About 13 percent of women and 10 percent of men over 60 have knee pain as a result of osteoarthritis (OA). Knee pain from OA can make it harder to take care of yourself, lesson the amount of exercise you get, and can impact your overall quality of life. As a result, this can lead to depression, according to a new study.
Researchers from Japan published a new study, “The Association of Knee Pain and Impaired Function with the Development of Depressive Symptoms ” in the Journal of the American Geriatrics Society where they examined the effects of knee pain on depression. Until now, few studies have focused on how knee pain and impaired knee function relate to depression.
To study the relationship between knee pain and depression, the researchers examined information from 573 people (260 men and 313 women) aged 65 or older who participated in the Kurabuchi Study, which is an ongoing look at the health of older adults living in central Japan.
When the study began (between 2005 and 2006) none of the participants had symptoms of depression. Two years later, nearly all participants completed follow-up interviews. The participants answered questions about their knee pain and were evaluated for symptoms of depression.
Nearly 12 percent of the participants had, indeed, developed symptoms of depression.
People who experienced knee pain at night while in bed, while putting on socks, or while getting in or out of a car were more likely to report having symptoms of depression, noted the researchers.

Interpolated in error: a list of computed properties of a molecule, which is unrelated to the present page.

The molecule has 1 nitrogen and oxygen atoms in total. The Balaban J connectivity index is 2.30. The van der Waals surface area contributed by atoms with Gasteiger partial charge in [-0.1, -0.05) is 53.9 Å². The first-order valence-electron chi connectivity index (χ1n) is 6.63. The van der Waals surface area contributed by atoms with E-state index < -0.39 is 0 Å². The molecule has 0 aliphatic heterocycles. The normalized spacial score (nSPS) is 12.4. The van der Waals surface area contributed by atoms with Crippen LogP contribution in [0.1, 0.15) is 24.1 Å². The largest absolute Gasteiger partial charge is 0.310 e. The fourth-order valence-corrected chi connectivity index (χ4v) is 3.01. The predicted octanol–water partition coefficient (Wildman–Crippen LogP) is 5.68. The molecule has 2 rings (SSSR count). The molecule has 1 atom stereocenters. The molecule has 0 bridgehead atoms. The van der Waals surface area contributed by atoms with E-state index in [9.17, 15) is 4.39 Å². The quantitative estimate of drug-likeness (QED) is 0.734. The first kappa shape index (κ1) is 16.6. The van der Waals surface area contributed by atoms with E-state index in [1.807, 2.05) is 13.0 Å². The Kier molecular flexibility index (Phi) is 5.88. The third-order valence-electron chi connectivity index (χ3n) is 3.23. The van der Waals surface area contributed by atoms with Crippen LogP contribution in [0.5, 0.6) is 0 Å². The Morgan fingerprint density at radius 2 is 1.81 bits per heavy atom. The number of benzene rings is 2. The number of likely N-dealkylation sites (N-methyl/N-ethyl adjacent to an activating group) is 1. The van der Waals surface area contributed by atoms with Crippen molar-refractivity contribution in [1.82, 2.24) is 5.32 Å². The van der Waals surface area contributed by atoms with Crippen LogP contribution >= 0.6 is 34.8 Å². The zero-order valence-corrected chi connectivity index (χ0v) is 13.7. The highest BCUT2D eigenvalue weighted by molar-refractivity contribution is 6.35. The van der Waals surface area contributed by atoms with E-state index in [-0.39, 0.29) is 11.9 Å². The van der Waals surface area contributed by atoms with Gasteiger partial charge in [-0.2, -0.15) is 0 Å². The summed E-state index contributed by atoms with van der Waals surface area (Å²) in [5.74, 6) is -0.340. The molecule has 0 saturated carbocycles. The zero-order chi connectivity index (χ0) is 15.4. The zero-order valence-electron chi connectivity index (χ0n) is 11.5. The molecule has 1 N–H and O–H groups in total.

The researchers concluded that asking older adults with knee pain whether they have pain at night in bed, when putting on socks, or while getting in or out of a car could be useful for helping to screen people at risk for developing depression.
Knee osteoarthritis (OA) is a chronic disease with no cure, and is common in middle‐aged and elderly people. It causes degeneration and destruction of articular cartilage and surrounding joint structures, which often limits daily living activities. The global prevalence of symptomatic knee OA is reported to be approximately 13% in women and 10% in men aged 60 and older.
While OA is incurable, there are treatments available to help manage symptoms. According to the Arthritis Foundation, long term management of the disease includes:
- Managing pain, stiffness and swelling
- Improving joint mobility and flexibility
- Maintaining a healthy weight
- Getting enough exercise.
And given the results of this study, perhaps maintaining good mental health should be added to the list.